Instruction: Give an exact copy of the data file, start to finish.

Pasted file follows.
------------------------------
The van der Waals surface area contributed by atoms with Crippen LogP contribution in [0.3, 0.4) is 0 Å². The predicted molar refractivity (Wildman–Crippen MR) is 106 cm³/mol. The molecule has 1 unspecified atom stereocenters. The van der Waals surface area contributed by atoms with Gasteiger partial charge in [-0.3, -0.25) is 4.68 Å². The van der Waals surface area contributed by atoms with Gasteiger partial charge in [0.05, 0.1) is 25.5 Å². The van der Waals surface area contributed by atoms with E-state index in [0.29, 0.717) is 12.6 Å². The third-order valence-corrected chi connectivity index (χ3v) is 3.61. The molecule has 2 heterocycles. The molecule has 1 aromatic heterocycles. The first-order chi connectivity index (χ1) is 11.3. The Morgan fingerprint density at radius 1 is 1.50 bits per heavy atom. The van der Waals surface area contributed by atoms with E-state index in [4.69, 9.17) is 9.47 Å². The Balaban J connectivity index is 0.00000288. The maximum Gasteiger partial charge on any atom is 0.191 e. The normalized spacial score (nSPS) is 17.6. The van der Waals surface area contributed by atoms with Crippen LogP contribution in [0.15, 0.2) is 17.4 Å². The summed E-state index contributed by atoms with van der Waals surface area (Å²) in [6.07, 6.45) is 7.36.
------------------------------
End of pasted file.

The van der Waals surface area contributed by atoms with Crippen LogP contribution in [0.3, 0.4) is 0 Å². The predicted molar refractivity (Wildman–Crippen MR) is 106 cm³/mol. The molecule has 1 unspecified atom stereocenters. The van der Waals surface area contributed by atoms with Gasteiger partial charge in [-0.3, -0.25) is 4.68 Å². The van der Waals surface area contributed by atoms with Gasteiger partial charge in [0.05, 0.1) is 25.5 Å². The van der Waals surface area contributed by atoms with E-state index in [0.29, 0.717) is 12.6 Å². The third-order valence-corrected chi connectivity index (χ3v) is 3.61. The molecule has 2 heterocycles. The molecule has 1 aromatic heterocycles. The first-order chi connectivity index (χ1) is 11.3. The Morgan fingerprint density at radius 1 is 1.50 bits per heavy atom. The van der Waals surface area contributed by atoms with E-state index in [4.69, 9.17) is 9.47 Å². The Balaban J connectivity index is 0.00000288. The maximum Gasteiger partial charge on any atom is 0.191 e. The normalized spacial score (nSPS) is 17.6. The van der Waals surface area contributed by atoms with Crippen LogP contribution in [0.15, 0.2) is 17.4 Å². The summed E-state index contributed by atoms with van der Waals surface area (Å²) in [6.07, 6.45) is 7.36.